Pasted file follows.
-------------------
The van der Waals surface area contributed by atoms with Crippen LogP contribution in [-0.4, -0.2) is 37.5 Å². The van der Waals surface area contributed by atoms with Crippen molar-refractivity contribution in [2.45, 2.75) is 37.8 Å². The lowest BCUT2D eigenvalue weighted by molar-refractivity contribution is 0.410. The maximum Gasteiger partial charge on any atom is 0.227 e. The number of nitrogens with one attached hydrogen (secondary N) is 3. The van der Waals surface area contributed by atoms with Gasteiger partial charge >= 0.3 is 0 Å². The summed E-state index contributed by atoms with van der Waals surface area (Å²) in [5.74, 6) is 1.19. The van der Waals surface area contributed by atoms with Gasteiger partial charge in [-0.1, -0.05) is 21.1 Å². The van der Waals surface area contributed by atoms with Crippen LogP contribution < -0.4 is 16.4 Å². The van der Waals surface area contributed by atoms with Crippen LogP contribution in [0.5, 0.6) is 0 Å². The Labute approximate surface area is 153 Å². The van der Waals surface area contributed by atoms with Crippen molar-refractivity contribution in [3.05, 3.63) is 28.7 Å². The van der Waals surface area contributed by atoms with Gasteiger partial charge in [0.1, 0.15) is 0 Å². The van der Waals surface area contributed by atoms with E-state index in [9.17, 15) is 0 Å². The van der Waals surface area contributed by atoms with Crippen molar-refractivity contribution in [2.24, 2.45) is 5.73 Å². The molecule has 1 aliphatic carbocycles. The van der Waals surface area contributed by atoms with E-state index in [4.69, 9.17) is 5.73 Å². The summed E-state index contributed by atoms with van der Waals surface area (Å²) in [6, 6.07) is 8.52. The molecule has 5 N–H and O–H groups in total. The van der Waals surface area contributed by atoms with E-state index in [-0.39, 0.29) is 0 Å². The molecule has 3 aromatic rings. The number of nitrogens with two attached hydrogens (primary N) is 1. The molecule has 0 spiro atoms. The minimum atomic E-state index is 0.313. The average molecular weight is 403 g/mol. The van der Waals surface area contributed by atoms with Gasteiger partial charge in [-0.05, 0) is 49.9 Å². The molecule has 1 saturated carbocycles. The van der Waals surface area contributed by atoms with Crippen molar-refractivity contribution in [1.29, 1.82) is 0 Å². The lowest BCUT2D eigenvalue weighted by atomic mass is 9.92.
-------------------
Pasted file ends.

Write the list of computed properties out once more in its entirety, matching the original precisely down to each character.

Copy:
The van der Waals surface area contributed by atoms with Crippen LogP contribution in [-0.4, -0.2) is 37.5 Å². The van der Waals surface area contributed by atoms with Crippen molar-refractivity contribution in [2.45, 2.75) is 37.8 Å². The lowest BCUT2D eigenvalue weighted by molar-refractivity contribution is 0.410. The maximum Gasteiger partial charge on any atom is 0.227 e. The number of nitrogens with one attached hydrogen (secondary N) is 3. The van der Waals surface area contributed by atoms with Gasteiger partial charge >= 0.3 is 0 Å². The summed E-state index contributed by atoms with van der Waals surface area (Å²) in [5.74, 6) is 1.19. The van der Waals surface area contributed by atoms with Gasteiger partial charge in [-0.1, -0.05) is 21.1 Å². The van der Waals surface area contributed by atoms with Crippen LogP contribution < -0.4 is 16.4 Å². The van der Waals surface area contributed by atoms with Crippen LogP contribution in [0.5, 0.6) is 0 Å². The Labute approximate surface area is 153 Å². The van der Waals surface area contributed by atoms with Crippen molar-refractivity contribution in [3.05, 3.63) is 28.7 Å². The van der Waals surface area contributed by atoms with Gasteiger partial charge in [0.1, 0.15) is 0 Å². The van der Waals surface area contributed by atoms with E-state index in [9.17, 15) is 0 Å². The van der Waals surface area contributed by atoms with Crippen molar-refractivity contribution in [2.24, 2.45) is 5.73 Å². The molecule has 1 aliphatic carbocycles. The van der Waals surface area contributed by atoms with E-state index in [4.69, 9.17) is 5.73 Å². The summed E-state index contributed by atoms with van der Waals surface area (Å²) in [6, 6.07) is 8.52. The molecule has 5 N–H and O–H groups in total. The van der Waals surface area contributed by atoms with E-state index in [-0.39, 0.29) is 0 Å². The molecule has 3 aromatic rings. The number of nitrogens with two attached hydrogens (primary N) is 1. The molecule has 0 spiro atoms. The minimum atomic E-state index is 0.313. The average molecular weight is 403 g/mol. The van der Waals surface area contributed by atoms with Gasteiger partial charge in [-0.05, 0) is 49.9 Å². The molecule has 1 saturated carbocycles. The van der Waals surface area contributed by atoms with Crippen molar-refractivity contribution in [1.29, 1.82) is 0 Å². The lowest BCUT2D eigenvalue weighted by atomic mass is 9.92.